University strike action continues as USS surplus hits £5.6bn

Universities Superannuation Scheme (USS) employers have faced further calls to reverse pension changes, after the latest trustee monitoring update revealed a surplus of £5.6bn.

The monitoring update explained that there has been a “significant reduction” in the value of the scheme’s assets over the past six months, from £88.9bn at 31 March 2022 to £72.6bn, which was largely driven by prices in equity and bond markets falling.

However, the liabilities have decreased significantly on the monitoring basis since the valuation date due to rising real gilt yields, partly offset by higher inflation expectations, meaning that the scheme was showing a surplus of £5.6bn as at 30 September 2022.

In light of the funding improvements, the University and College Union (UCU) argued that employers should commit to reversing the changes, after the trustee’s latest monitoring report showed that the cost of restoring benefits is estimated as 24.4 per cent.

UK Universities have faced continued strike action over the changes to the scheme, with UCU raising concerns that the average lecturer could lose 35 per cent of their future guaranteed retirement income.

However, USS Employers previously highlighted the strike action as disappointing considering the ongoing collaboration between Universities UK (UUK), on behalf of USS Employers, and the union, arguing that the USS remains one of the most attractive private pension schemes in the country, with employer contribution rates around three times higher than the average employer contribution rate among the FTSE 250 companies.

Despite this, UCU has warned that if no commitment to restore pension benefits is forthcoming, UCU says industrial action will escalate in the New Year.

UCU general secretary Jo Grady, said: "The USS pension scheme is going from strength to strength and there remains no credible reason why benefits should not be restored. Not only is the scheme reporting a significant surplus, but the trustee’s own data shows that cuts can be revoked and benefits returned for much lower cost.

"It is a disgrace that dedicated university staff have been forced to take industrial action to win their pensions back and vice chancellors should be deeply ashamed. If there is no commitment forthcoming to restore pension benefits, there will be further disruption in the New Year - our members are going nowhere. The clock is ticking."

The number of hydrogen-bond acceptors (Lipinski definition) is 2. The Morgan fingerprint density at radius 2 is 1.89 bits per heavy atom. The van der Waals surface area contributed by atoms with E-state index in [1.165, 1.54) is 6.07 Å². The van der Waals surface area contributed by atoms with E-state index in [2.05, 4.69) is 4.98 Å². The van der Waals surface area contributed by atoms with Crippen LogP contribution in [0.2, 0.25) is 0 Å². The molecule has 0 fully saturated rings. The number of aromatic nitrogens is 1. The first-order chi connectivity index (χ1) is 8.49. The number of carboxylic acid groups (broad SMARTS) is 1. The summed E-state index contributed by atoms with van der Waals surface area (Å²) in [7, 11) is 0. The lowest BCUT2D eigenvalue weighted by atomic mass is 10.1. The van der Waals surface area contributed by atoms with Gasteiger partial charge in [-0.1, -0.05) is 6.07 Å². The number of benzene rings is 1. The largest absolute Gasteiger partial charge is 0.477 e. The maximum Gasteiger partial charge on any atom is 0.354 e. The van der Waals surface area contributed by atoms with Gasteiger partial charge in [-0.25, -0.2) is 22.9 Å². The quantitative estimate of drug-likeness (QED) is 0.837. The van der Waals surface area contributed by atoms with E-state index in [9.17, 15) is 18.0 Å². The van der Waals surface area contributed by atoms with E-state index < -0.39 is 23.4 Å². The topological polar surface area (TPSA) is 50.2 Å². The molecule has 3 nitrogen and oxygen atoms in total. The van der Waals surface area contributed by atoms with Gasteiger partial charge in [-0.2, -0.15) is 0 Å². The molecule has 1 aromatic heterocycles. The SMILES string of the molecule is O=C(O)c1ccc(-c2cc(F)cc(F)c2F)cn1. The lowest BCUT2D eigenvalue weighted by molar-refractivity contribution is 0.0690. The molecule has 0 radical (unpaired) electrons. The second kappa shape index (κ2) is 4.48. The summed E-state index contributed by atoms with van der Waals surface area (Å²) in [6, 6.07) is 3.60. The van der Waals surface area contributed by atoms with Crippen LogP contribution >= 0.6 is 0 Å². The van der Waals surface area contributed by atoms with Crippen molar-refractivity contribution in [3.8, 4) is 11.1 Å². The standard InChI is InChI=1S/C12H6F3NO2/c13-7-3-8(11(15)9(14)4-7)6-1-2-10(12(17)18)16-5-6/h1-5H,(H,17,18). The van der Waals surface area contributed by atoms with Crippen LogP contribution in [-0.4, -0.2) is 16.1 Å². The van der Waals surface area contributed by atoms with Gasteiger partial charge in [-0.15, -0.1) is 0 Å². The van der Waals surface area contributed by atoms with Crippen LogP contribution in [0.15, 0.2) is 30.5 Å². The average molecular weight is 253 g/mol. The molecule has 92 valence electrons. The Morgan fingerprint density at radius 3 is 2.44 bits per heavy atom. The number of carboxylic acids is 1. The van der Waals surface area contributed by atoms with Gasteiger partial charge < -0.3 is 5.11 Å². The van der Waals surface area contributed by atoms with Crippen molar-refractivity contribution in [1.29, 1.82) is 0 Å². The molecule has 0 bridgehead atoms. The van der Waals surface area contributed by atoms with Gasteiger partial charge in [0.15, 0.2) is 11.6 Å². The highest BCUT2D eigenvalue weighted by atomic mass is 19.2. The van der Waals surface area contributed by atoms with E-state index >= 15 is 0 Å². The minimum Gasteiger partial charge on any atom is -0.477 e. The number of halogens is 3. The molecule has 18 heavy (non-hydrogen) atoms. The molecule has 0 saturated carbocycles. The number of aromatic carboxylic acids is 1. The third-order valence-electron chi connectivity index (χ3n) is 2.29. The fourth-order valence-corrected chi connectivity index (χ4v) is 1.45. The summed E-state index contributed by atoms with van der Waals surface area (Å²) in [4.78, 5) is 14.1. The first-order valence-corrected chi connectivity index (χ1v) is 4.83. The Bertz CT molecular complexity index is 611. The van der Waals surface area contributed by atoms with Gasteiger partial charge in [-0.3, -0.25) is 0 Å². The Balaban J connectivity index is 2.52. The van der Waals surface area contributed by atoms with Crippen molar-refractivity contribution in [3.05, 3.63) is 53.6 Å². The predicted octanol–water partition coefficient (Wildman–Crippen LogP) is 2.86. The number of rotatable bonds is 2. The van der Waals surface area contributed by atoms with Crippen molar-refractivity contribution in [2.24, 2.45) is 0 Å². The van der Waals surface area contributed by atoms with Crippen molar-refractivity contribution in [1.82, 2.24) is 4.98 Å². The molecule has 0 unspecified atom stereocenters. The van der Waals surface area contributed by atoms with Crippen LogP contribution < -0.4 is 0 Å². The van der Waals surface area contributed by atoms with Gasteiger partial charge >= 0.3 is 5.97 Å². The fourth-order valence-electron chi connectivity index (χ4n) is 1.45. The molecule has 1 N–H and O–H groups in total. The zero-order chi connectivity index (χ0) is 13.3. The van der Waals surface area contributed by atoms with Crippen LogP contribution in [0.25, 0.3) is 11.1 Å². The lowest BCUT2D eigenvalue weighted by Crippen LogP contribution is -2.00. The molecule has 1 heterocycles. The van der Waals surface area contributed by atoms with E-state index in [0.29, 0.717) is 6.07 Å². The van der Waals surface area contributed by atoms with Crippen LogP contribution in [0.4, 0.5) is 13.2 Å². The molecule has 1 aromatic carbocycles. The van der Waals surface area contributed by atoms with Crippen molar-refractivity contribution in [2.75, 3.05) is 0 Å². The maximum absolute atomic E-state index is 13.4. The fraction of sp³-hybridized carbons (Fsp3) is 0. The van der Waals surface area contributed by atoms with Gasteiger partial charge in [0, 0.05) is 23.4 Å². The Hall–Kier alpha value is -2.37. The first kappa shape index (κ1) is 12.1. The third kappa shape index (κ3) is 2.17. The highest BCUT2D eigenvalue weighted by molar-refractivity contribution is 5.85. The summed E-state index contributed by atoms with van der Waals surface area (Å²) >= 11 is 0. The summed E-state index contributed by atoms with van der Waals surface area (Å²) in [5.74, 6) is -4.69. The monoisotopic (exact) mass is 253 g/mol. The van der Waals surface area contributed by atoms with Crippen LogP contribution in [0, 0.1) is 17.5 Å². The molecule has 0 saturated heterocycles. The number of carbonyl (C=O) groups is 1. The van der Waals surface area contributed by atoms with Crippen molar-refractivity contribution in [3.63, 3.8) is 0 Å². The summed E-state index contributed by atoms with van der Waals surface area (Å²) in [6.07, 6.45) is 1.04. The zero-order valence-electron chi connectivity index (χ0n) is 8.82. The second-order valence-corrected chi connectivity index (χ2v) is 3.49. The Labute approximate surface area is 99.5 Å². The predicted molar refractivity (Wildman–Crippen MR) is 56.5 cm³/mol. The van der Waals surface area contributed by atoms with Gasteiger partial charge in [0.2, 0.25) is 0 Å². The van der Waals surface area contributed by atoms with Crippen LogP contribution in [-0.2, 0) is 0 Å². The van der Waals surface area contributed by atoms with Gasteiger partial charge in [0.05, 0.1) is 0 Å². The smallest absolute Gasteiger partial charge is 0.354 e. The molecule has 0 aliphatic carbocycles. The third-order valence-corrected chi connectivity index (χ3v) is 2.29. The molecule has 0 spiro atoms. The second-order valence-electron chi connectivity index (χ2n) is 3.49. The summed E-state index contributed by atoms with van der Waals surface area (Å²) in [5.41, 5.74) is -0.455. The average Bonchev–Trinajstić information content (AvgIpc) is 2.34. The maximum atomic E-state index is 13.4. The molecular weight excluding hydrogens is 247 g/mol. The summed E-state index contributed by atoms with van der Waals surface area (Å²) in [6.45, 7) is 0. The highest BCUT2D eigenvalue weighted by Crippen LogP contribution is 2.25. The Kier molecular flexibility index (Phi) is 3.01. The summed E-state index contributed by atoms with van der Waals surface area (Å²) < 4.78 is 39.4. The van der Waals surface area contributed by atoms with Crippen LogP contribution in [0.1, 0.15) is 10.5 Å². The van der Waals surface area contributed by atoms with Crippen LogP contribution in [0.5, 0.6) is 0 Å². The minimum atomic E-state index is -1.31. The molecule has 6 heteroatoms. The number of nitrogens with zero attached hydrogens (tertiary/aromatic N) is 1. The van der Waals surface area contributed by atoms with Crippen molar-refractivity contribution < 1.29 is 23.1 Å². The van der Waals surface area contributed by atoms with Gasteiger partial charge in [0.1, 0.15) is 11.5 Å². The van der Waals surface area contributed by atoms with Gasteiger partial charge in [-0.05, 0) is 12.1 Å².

However, the trustee update also clarified that market conditions have remained highly volatile, emphasising that the exact position of the Scheme at the end of September cannot be established with any certainty and that the figures should be viewed with a degree of caution.

Indeed, the USS trustee has repeatedly emphasised that the monitoring updates should not be seen as an indicator of the likely outcome of an actuarial valuation, as they indicate – at best – the direction of travel, rather than the destination.

Despite this, in a letter to scheme employers, USS group chief executive, Bill Galvin, suggested that there could be room for manoeuvre and "positive choices" to consider, noting that the trend for some important indicators, such as long-term real interest rates, heading into the 2023 valuation is "more positive than for any valuation since 2011".

"These changes in the economic backdrop, in tandem with the benefit changes and covenant support measures introduced earlier this year, indicate that the scheme may well be in a more robust position, which may provide stakeholders with options," he continued.

"If the trustee’s in-depth and considered assessment under the 2023 valuation finds that the required overall contribution rate going forward provides UCU and UUK’s representatives on the Joint Negotiating Committee (JNC) with some room for manoeuvre, they will have some positive choices and trade-offs to consider.

"These are important decisions and, in responding to current conditions, we hope the JNC and the trustee can work together to ensure the scheme is positioned effectively to deal with future challenges, too."

In addition to this, Galvin reiterated the scheme's focus on establishing an accelerated timetable for the upcoming valuation, with an ambition to implement any changes decided by the JNC as a result of the 2023 valuation by 1 April 2024.

"This will be challenging, but achievable if all parties can work together constructively," he stated, confirming that the first meeting of a new Valuation Technical Forum (VTF) was held last week, with representatives from both UCU and UUK taking part.

The VTF is expected to hold a series of meetings through to March to discuss the valuation inputs, assumptions and evidence, and the application of the valuation methodology.

This will dovetail with JNC discussions in February and March on the end-of-December funding position and indicative pricing from the trustee of different options in respect of contribution rates and/or benefit structures.

"Our hope is that this will allow the JNC to reach early agreement(s) on which option(s) it would prioritise, subject to the position at 31 March 2023, as this will expedite the whole process and make achieving our collective 1 April 2024 target much more feasible," Galvin stated.

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